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Aug 27, 2009

Jenny Macklin’s special brand of consultation

Indigenous Affairs Minister Jenny Macklin has discovered an interesting kind of consultation involving fences, writes Chris Graham.


It appears that Indigenous Affairs Minister Jenny Macklin is a recent convert to the fine art of consultation.

The Age reports this week, under the headline, “Macklin to consult camps over takeover”:

The Rudd government will deliver notices about a possible compulsory takeover of Aboriginal town camps to every tin shed and outdoor mattress in Alice Springs, says Indigenous Affairs Minister Jenny Macklin.

The move comes after a court found Labor’s previous consultation efforts were inadequate. After threatening to compulsorily take over the camps, Labor signed 40-year leases with 16 camp housing associations earlier this year. But since then a Federal Court injunction has prevented their execution.

In other news, outhouses, humpies and lean-tos are reported to be upset at being left out of the process. On the upside, fences were included. Here’s a picture of one from the Mt Nancy town camp. It received its notification earlier this week:

The fence surrounds the house occupied by Barbara Shaw, the woman who dragged Jenny Macklin into court a month ago and successfully sought an injunction against the Commonwealth takeover of the Alice’s town camps.

Shaw was home at the time her fence received the notice, but no-one bothered to knock on her door to, (a) check if she was at home or (b) wonder if she spoke English and could therefore read the notification attached to her fence.

Back here in Canberra, this sort of fence posting exercise apparently equates to “consultation” and “negotiation”; this is how Minister Macklin described the process in a subsequent press release.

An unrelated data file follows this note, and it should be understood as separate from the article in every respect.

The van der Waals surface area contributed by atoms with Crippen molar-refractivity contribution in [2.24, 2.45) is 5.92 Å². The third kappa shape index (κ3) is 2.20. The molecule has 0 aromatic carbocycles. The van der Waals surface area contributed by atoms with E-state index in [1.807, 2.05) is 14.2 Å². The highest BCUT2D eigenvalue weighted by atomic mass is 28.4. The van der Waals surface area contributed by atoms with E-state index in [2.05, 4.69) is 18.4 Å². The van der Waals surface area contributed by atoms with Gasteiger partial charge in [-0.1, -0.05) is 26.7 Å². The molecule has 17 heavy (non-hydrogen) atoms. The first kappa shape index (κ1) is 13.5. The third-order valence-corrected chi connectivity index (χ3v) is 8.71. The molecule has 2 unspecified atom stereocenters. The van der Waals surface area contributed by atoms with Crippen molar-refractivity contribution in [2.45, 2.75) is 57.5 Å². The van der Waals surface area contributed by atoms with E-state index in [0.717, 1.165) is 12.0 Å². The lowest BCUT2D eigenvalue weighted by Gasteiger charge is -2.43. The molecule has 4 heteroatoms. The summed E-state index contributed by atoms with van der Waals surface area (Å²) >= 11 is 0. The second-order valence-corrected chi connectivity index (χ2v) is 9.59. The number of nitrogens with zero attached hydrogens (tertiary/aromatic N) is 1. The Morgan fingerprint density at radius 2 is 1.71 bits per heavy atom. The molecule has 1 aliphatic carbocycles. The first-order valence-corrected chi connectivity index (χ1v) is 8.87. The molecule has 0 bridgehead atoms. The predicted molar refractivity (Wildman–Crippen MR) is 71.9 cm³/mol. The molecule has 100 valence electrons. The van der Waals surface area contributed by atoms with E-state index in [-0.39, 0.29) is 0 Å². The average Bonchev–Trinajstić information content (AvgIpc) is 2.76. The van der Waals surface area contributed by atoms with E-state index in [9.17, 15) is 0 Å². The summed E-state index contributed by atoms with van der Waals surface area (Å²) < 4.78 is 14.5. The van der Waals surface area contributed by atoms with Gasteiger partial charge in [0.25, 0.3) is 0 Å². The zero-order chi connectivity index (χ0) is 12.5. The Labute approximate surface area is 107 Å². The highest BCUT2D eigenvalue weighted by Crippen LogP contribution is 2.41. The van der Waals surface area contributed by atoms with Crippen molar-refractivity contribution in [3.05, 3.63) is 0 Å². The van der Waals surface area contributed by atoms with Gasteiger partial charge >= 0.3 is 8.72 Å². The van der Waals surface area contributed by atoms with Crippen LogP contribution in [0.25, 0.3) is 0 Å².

“The Australian Government is determined to start work on improving living standards for residents of the Alice Springs town camps,” Macklin announced.

“I want to get on with the job of upgrading and building new houses so that women and children who live in the camps have a safe and healthy life.”

You might wonder why it is that if Macklin is so keen to “get on with the job” of building new houses for Aboriginal women and children, why has her Northern Territory intervention emergency housing program not delivered a single dwelling in two years?

Macklin: “My preference has always been an agreed outcome, but the Australian Government must look at all available options including possible compulsory acquisition.

“The Government will extend the period for consultations and submissions on the possible acquisition of the Alice Springs town camps until 27 October 2009.”

If “consultation” is as simple as pinning a warning notice on a fence surrounding the home of an occupier whose land you’re about to compulsorily acquire — regardless of the language they speak — then I’ve got first dibs on New Zealand.

This whole sorry mess could have been avoided by Minister Macklin properly notifying Alice Springs town camp residents of her intentions to steal their land. It’s not as though this is a new and radical branch of British common law. Courts have been developing land laws since the Magna Carta in 1215.